Area of Outstanding Natural Beauty

From Wikipedia, the free encyclopedia
  (Redirected from AONB)
Jump to: navigation, search
Areas of Outstanding Natural Beauty in England and Wales

An Area of Outstanding Natural Beauty (AONB) is an area of countryside in England, Wales or Northern Ireland which has been designated for conservation due to its significant landscape value. Areas are designated in recognition of their national importance, by the relevant public body: Natural England, Natural Resources Wales, or the Northern Ireland Environment Agency. In place of AONB, Scotland uses the similar National Scenic Area designation. Areas of Outstanding Natural Beauty enjoy levels of protection from development similar to those of UK National Parks, but unlike National Parks do not have their own independent governing authorities or planning powers. They also differ from National Parks in their more limited opportunities for extensive outdoor recreation.[1]

Overview[edit]

The primary purpose of the AONB designation is to conserve and enhance the natural beauty of the landscape, with two secondary aims: meeting the need for quiet enjoyment of the countryside and having regard for the interests of those who live and work there. To achieve these aims, AONBs rely on planning controls and practical countryside management.

As they have the same landscape quality, AONBs may be compared to the national parks of England and Wales. National parks are well known to many inhabitants of the UK; by contrast, there is evidence to indicate many residents in AONBs may be unaware of the status. However, the National Association of AONBs is working to increase awareness of AONBs in local communities,[2] and in 2014 successfully negotiated to have the boundaries of AONBs in England shown on Google Maps.[3]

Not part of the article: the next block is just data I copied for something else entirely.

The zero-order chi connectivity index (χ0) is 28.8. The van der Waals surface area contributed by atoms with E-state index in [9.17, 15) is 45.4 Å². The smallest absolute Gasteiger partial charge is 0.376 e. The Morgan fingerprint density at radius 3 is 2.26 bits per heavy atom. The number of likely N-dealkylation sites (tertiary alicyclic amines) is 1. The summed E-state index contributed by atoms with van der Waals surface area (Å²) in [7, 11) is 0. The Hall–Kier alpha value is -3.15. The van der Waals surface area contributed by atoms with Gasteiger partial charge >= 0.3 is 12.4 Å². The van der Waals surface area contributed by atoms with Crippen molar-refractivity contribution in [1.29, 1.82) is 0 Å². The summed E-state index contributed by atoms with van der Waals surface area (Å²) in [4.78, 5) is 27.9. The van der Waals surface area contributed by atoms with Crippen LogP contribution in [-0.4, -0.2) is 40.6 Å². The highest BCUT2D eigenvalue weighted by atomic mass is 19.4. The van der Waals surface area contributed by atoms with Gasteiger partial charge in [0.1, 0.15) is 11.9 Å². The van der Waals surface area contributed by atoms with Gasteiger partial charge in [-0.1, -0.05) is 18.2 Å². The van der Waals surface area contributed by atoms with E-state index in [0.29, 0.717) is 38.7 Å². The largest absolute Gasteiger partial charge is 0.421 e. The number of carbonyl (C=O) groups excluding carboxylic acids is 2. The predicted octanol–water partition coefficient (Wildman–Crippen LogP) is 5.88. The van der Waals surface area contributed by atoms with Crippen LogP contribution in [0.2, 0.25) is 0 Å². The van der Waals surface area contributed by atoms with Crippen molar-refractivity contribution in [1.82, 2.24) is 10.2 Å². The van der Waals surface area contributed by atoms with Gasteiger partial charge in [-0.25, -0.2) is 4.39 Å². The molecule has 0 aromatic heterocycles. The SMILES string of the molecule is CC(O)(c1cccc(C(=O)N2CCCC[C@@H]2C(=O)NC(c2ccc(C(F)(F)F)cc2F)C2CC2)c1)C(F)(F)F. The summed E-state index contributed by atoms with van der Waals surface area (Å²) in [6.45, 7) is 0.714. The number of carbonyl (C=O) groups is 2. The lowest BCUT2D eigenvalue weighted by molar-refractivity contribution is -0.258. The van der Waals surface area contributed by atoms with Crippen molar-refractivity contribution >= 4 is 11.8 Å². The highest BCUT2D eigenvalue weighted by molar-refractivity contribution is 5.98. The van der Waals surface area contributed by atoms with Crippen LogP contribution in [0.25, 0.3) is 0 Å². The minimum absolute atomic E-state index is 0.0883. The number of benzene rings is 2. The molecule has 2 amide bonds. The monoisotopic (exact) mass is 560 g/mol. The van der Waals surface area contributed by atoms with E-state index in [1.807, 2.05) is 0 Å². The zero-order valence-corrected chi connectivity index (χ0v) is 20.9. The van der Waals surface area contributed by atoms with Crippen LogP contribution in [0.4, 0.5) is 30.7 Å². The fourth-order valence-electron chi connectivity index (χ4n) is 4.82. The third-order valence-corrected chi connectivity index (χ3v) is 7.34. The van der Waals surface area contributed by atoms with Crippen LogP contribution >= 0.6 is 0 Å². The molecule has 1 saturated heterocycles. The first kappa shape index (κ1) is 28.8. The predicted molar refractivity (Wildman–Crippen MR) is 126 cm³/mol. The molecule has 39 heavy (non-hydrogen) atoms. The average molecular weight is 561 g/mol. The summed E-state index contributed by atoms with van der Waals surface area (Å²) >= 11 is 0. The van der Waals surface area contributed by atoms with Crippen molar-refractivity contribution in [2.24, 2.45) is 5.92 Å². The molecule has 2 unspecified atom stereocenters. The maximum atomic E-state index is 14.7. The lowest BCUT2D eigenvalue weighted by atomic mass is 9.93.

Origins[edit]

The idea for what would eventually become the AONB designation was first put forward by John Dower in his 1945 Report to the Government on National Parks. Dower suggested there was need for protection of certain naturally beautiful landscapes which were unsuitable as National Parks due to their small size and lack of wildness. Dower's recommendation for the designation of these "other amenity areas" was eventually embodied in the National Parks and Access to the Countryside Act 1949 as the AONB designation.[4]

Statistical overview[edit]

View from the Gower peninsula, the first AONB to be designated.

There are 46 AONBs in Britain (33 wholly in England, four wholly in Wales, one which straddles the English/Welsh border and eight in Northern Ireland). The first AONB was designated in 1956 in the Gower Peninsula, South Wales. The most recently confirmed is the Tamar Valley AONB in 1995,[5] although the existing Clwydian Range AONB was extended in 2012 to form the Clwydian Range and Dee Valley AONB, and the Strangford Lough and Lecale Coast AONBs were merged and redesignated as a single AONB in 2010.[6]

AONBs vary greatly in terms of size, type and use of land, and whether they are partly or wholly open to the public. The smallest AONB is the Isles of Scilly (1976), 16 km2 (6.2 sq mi), and the largest AONB is the Cotswolds[7] (1966, extended 1990[8]), 2,038 km2 (787 sq mi). The AONBs of England and Wales together cover around 18% of the countryside in the two countries. The AONBs of Northern Ireland together cover about 70% of Northern Ireland's coastline.[4]